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Charcot-Marie-Tooth Disease 1X Simulating Paraparetic Guillain-Barre Syndrome

Parissis, Dimitrios MD, PhD; Ioannidis, Panagiotis MD, PhD; Papadopoulos, Georgios MD; Karacostas, Dimitrios MD, PhD

doi: 10.1097/NRL.0000000000000143
Case Report/Case Series

X-linked Charcot-Marie-Tooth disease (CMT 1X) is the second most common form of inherited demyelinating neuropathy. It is established that patients suffering from CMT 1X can have episodes of hemiparesis, paraparesis, quadriparesis, ataxia, aphasia, and dysarthria, which can be fully reversible, and ‘trigger’ factors for these episodes are usually febrile illness, high altitudes, hyperventilation, and physical activity. We describe a 22-year-old patient with a history of viral infection and sleep deprivation who presented to our department because of acute difficulty in walking and neurophysiological findings suggesting Guillain-Barre syndrome. The patient’s phenotype was compatible with CMT disease and within hours he showed remarkable improvement of his muscle strength without receiving any medical treatment. Any other metabolic, infectious, vasculitic, hematological, paraneoplastic, or infiltrative cause of polyneuropathy was excluded with laboratory work-up. Diagnosis of CMT 1X was confirmed with repeated neurophysiological study and genetic testing of his and his mother’s blood, demonstrating the Arg75Trp [CGG to TGG,(R75W)] mutation on exon2 of gap junction protein beta 1. CMT 1X should be considered in patients with a phenotype compatible with the disease, rapid improvement of their clinical manifestations, and neurophysiological findings consistent with a hereditary, demyelinating neuropathy.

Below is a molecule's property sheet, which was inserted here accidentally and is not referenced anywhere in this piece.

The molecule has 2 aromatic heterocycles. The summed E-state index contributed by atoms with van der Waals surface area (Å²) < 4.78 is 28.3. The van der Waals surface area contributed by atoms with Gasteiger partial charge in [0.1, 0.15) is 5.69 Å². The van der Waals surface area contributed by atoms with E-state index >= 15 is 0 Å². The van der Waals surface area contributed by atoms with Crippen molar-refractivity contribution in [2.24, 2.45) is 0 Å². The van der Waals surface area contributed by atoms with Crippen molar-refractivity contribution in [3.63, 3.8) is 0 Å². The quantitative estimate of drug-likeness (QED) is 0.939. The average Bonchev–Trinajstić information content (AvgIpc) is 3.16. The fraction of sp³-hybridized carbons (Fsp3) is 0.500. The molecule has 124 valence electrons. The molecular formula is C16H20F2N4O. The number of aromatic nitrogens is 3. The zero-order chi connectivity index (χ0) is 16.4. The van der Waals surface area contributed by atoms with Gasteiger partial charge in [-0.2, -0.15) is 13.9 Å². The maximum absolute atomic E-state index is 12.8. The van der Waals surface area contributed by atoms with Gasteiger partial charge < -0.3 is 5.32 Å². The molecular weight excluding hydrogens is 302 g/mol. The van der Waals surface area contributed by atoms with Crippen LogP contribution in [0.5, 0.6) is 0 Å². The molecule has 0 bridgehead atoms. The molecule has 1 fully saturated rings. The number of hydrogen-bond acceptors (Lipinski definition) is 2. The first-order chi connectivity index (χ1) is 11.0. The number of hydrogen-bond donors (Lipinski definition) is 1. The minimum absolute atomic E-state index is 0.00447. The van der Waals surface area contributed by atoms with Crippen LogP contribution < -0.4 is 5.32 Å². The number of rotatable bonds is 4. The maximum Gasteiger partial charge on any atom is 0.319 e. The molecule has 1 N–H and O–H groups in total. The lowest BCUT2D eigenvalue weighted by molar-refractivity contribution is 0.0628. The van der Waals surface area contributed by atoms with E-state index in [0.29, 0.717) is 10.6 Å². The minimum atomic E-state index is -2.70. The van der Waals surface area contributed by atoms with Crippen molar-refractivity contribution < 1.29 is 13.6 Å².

2nd Neurology Department, AHEPA University Hospital, Thessaloniki, Greece

The authors declare no conflict of interest.

Reprints: Georgios Papadopoulos, MD, 2nd Neurology Department, AHEPA University Hospital, Thessaloniki, 54621 Thessaloniki, Greece. E-mail: papgeo82@gmail.com.

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